East of Eden in a Commie Cafe
The surly young East German guard at the Checkpoint Charlie border crossing looks at my U.S. passport and brusquely directs me into an empty room. He closes the door and gestures impatiently at me with both arms.
Oh oh. He wants me to undress. A strip search? I start to pull off my jacket. What crime against his miserable state did I commit this morning? Am I smirking too much at the Early Bureaucratic office decor? Am I packing too many pens? Maybe he’s detected the Reason magazine T-shirt hidden under my sweater that reads “Free Minds and Free Markets”?
But all Herr Warmth wants me to do is empty my pockets on the table. He frisks me, then paws through my money, camera stuff, notebooks and the anti-Berlin Wall post cards I had just bought at the Checkpoint Charlie Museum across the street in West Berlin. As he browses through my wallet with bored, officious arrogance, he asks why I’ve come to East Berlin.
I’ll not tell him the real reason, I decide, unless he starts torturing me. Anyway, he’d never believe I’ve come to do lunch at a trendy communist cafeteria.
A friend who’s a restaurant writer had told me about it. She’d never been there, didn’t know its name or address and warned that the food was hardly worth defecting over. But she’d been told that the place was so popular that at lunch time a soldier with a machine
gun had to be posted outside to keep the overflow crowd in line.
What a metaphor! The machine-gun part sounded like something (right-wing LA talk show guy) Wally George might invent, but who knows? Maybe it was some new kind of communist theme restaurant. I had to see it.
I had always imagined a communist country as a huge, well-guarded post office and East Berlin fulfills all my preconceptions. After a diesel-fume-choked hike through a gigantic construction zone I take a train to Alexanderplatz, which my guidebook promises is the center of East Berlin activity. Like the whole city, Alexanderplatz could use a fresh coat of paint and a lot of repairs. It’s a sprawling, shabby, sterile square lined with dull modern buildings, restaurants and . . .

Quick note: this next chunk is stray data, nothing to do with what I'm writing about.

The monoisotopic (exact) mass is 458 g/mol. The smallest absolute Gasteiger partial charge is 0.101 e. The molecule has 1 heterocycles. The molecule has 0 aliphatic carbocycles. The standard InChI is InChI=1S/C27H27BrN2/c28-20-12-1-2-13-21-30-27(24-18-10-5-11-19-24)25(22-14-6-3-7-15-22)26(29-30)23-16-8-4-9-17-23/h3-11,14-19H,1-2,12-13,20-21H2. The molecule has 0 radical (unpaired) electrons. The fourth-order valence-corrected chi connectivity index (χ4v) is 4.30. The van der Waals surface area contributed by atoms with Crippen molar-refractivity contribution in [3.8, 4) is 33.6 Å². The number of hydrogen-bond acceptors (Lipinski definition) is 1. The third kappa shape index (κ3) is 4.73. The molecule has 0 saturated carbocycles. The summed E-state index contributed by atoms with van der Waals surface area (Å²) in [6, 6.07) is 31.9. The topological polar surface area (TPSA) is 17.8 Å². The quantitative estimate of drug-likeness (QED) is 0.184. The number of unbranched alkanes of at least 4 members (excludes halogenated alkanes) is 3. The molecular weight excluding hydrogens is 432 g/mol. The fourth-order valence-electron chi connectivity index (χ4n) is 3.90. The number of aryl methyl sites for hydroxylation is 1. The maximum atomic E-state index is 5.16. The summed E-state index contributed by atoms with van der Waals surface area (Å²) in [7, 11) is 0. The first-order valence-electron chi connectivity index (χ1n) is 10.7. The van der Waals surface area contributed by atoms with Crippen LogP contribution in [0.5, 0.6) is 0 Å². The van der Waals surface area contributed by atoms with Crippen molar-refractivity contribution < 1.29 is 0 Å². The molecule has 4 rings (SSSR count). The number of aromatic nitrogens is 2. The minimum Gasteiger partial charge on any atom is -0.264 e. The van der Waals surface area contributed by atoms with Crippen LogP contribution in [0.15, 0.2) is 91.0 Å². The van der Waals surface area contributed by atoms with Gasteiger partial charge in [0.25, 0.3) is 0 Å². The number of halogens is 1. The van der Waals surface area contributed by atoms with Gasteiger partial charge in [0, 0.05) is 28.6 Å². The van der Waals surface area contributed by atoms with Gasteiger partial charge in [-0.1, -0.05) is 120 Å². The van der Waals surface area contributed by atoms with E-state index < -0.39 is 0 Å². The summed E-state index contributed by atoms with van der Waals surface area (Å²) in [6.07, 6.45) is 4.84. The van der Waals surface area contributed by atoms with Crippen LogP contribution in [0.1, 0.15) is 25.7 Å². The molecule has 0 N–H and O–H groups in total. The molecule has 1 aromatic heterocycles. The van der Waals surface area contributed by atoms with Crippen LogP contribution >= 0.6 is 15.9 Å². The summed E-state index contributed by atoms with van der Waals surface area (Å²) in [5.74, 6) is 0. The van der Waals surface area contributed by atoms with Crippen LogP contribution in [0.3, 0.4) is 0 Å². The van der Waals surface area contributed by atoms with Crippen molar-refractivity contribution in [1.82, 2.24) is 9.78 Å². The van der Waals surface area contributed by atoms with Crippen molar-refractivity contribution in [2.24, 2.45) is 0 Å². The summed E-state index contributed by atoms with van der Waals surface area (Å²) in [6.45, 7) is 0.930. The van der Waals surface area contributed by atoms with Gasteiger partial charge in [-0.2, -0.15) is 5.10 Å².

Hey, what’s that way over there next to that G-R-I-L-L sign. . . ?
Suddenly I’m hip to the ways of Generic-land: The cafeteria I seek is probably the East German capital’s only cafeteria. The fancy red letters scream to me as I hurry across the plaza, but there’s no line outside, and no armed guard. . . .
Inside it’s just as disappointing. Hardly any people. The food being served is the traditional German breakfast of hard rolls with a slice of cheese and a slice of sausage. Plain rolls. Butter. Tea. Milk.
I quickly leave without buying anything. Thoroughly dejected and feeling pretty stupid for having believed my friend’s second-hand disinformation, I head down broad Karl Marx Allee toward the city’s main post office, so I can mail my silly post cards and get out of town.
A Moscow grocery store, circa 1990.Along the way I pop in and out of a sad 15-item florist shop and an equally grim toy store before spending 15 minutes in a depressing supermarket where desperate shoppers push child-size carts down pleasureless, colorless, loosely stocked aisles.
By the time I have mailed my post cards from the dingy and supremely bureaucratic post office under a train station, I realize it is 2 p.m. and I am starving.